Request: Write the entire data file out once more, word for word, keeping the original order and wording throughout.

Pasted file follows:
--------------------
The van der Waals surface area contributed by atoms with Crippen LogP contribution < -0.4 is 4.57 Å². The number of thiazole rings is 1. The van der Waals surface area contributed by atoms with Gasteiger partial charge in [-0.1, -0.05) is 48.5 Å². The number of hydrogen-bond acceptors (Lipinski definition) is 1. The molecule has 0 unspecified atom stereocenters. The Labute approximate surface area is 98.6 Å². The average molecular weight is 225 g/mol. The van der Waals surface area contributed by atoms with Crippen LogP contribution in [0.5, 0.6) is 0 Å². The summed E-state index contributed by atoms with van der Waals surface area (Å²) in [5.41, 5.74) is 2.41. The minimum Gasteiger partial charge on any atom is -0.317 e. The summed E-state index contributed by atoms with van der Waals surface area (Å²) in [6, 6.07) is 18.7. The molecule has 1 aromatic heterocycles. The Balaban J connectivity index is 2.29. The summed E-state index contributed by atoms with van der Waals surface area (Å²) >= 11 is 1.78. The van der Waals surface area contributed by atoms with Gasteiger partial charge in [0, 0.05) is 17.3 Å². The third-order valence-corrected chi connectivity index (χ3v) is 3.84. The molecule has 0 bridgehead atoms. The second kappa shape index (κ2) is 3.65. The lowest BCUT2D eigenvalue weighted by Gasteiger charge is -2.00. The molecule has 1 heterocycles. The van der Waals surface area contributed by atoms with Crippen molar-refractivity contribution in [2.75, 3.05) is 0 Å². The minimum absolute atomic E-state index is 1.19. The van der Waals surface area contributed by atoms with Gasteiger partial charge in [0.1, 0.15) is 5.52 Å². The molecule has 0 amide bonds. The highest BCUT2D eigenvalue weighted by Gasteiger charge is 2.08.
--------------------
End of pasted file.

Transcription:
The van der Waals surface area contributed by atoms with Crippen LogP contribution < -0.4 is 4.57 Å². The number of thiazole rings is 1. The van der Waals surface area contributed by atoms with Gasteiger partial charge in [-0.1, -0.05) is 48.5 Å². The number of hydrogen-bond acceptors (Lipinski definition) is 1. The molecule has 0 unspecified atom stereocenters. The Labute approximate surface area is 98.6 Å². The average molecular weight is 225 g/mol. The van der Waals surface area contributed by atoms with Crippen LogP contribution in [0.5, 0.6) is 0 Å². The summed E-state index contributed by atoms with van der Waals surface area (Å²) in [5.41, 5.74) is 2.41. The minimum Gasteiger partial charge on any atom is -0.317 e. The summed E-state index contributed by atoms with van der Waals surface area (Å²) in [6, 6.07) is 18.7. The molecule has 1 aromatic heterocycles. The Balaban J connectivity index is 2.29. The summed E-state index contributed by atoms with van der Waals surface area (Å²) >= 11 is 1.78. The van der Waals surface area contributed by atoms with Gasteiger partial charge in [0, 0.05) is 17.3 Å². The third-order valence-corrected chi connectivity index (χ3v) is 3.84. The molecule has 0 bridgehead atoms. The second kappa shape index (κ2) is 3.65. The lowest BCUT2D eigenvalue weighted by Gasteiger charge is -2.00. The molecule has 1 heterocycles. The van der Waals surface area contributed by atoms with Crippen molar-refractivity contribution in [2.75, 3.05) is 0 Å². The minimum absolute atomic E-state index is 1.19. The van der Waals surface area contributed by atoms with Gasteiger partial charge in [0.1, 0.15) is 5.52 Å². The molecule has 0 amide bonds. The highest BCUT2D eigenvalue weighted by Gasteiger charge is 2.08.